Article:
Dear Abby: I’m a 17-year-old girl and I caught my mom sniffing nail polish remover. She obviously doesn’t want me to know because she tries to hide it.
I don’t know what to do. I don’t know why she would want to do this. It’s something people MY age would do. I know better than to do that.
Should I talk to her about it? She’ll probably make up some excuse like she likes the smell. She sometimes tells me I need to grow up because I can act silly. But honestly, SHE is the one who needs to grow up.
I want to help her because I know what she’s doing is not good for her. But how?
Knows Her Secret
Your mother may have an acetone addiction. Because you can’t convince her to take your concerns seriously, tell another adult ASAP what’s going on — a relative, your father if he’s in the picture, a teacher or counselor at school.
This kind of inhalant addiction is serious because in high concentrations acetone is a nervous system depressant. This means it can slow a person’s heartbeat, respiration and metabolism, causing a person to become dizzy, confused and pass out. It can also damage the vital organs — the heart, liver, kidneys and the bone marrow —and cause cardiac arrest and death.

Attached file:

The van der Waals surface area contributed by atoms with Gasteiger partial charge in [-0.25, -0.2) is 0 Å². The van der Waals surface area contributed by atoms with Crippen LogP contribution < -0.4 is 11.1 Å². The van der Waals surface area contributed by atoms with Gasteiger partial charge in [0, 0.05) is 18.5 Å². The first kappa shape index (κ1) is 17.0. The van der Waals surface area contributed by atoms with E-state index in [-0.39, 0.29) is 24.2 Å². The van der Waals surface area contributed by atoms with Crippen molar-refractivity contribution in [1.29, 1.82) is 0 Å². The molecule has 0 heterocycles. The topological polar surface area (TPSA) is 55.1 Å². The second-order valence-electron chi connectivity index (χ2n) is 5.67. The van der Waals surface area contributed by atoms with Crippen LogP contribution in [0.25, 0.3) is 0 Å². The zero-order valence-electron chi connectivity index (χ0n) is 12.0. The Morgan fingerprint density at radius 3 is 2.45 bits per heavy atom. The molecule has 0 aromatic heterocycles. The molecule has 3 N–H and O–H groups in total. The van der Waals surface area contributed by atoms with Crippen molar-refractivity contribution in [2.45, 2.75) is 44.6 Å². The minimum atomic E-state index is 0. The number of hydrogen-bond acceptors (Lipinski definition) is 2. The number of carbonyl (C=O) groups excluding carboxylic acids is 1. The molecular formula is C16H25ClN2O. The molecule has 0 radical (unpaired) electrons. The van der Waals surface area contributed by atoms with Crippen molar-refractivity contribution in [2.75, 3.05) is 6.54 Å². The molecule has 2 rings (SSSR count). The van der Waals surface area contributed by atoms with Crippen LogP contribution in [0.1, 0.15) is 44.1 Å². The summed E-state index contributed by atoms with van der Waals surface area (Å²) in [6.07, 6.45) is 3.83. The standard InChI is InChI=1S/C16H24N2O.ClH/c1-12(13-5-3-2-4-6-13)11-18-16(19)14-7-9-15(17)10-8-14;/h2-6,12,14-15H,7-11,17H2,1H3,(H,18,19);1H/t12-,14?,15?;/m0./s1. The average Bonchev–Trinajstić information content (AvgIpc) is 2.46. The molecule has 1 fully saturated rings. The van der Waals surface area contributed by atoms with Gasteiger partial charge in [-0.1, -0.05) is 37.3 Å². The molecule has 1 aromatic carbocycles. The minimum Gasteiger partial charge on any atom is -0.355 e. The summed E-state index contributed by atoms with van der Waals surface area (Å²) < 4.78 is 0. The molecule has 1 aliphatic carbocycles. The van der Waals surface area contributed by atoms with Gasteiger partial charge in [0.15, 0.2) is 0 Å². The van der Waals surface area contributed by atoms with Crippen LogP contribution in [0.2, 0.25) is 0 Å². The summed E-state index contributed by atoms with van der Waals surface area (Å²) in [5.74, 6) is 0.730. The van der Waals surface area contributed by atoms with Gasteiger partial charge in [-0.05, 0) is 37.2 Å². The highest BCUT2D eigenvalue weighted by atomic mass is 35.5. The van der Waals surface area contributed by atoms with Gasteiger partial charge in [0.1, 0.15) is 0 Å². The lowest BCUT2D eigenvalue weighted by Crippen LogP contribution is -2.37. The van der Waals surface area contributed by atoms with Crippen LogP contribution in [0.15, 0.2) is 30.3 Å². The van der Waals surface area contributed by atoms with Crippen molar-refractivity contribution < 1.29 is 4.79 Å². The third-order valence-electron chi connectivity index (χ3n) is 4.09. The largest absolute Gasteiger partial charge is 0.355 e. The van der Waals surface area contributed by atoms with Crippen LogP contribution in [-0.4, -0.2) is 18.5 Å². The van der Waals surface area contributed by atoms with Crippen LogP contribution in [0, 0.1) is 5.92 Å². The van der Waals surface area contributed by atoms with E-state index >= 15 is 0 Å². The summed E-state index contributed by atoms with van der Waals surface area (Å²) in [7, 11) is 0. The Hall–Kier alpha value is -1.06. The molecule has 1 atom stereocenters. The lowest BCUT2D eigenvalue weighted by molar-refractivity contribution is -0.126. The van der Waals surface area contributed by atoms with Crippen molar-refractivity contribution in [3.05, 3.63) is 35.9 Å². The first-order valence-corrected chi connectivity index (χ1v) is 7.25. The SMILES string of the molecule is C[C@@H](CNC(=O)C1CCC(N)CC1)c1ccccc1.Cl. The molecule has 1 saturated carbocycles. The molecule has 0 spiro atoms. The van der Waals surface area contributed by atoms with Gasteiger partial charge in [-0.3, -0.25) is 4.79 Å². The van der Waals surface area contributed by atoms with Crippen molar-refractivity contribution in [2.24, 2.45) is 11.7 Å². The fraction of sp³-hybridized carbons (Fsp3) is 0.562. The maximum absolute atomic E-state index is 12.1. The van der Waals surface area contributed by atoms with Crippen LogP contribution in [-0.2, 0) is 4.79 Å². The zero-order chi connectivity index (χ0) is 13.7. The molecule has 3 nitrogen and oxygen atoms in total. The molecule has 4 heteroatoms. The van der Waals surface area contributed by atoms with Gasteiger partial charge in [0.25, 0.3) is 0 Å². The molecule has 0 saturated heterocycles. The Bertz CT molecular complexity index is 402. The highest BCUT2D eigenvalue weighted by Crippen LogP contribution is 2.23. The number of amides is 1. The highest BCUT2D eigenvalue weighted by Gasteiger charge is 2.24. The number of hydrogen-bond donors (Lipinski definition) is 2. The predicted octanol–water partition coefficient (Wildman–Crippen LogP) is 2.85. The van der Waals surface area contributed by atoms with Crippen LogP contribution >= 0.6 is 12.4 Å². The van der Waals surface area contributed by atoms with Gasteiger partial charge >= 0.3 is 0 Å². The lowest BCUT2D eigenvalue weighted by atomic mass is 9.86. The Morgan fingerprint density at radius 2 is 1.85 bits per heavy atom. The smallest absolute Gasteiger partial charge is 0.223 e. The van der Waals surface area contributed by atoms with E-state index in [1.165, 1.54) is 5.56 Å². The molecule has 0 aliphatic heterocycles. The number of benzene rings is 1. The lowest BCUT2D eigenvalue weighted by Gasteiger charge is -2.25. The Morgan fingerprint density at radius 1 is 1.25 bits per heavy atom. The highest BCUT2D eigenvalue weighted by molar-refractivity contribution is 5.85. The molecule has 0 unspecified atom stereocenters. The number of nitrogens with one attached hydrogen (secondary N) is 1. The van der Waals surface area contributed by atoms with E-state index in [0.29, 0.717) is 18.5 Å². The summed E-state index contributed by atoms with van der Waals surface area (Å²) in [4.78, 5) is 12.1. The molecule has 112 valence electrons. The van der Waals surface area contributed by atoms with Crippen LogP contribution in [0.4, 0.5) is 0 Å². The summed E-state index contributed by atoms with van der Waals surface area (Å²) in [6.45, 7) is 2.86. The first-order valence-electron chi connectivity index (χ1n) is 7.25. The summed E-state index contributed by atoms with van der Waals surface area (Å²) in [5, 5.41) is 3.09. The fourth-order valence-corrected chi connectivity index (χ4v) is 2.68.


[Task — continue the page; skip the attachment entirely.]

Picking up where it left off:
A support group for the children of addicts such as Alateen could give you emotional support. To find one, visit al-anon.org.
I am furious. My sister-in-law is a nice woman, but we have never been close. My house is a shambles (my husband and I are both disabled, he with peripheral artery disease and me after having been run over by a car) because housework is painful for me. So now, in addition to the stress of taking cabs to see him, I have the additional stress and pain of trying to make the house presentable.
I know my husband meant well, but I don’t want to go through this in front of an audience. I feel angry and also guilty for being angry. Can you help me put all this into perspective?
After spending a week in an ICU, your husband may be having concerns about ever emerging. He may have suggested his sister come because he was worried about how you would handle being alone. That you might be upset because your home isn’t ready to be featured in House Beautiful probably didn’t enter his mind.
However, now that she’s coming, be smart. Ask her to help you with the deferred housework so the place will be shipshape when your husband is discharged. If, as you say, you and your sister-in-law aren’t close, her stay with you may be shorter than planned.
Dear Abby is written by Abigail Van Buren, also known as Jeanne Phillips, and was founded by her mother, Pauline Phillips. Write Dear Abby at www.DearAbby.com or P.O. Box 69440, Los Angeles, CA 90069.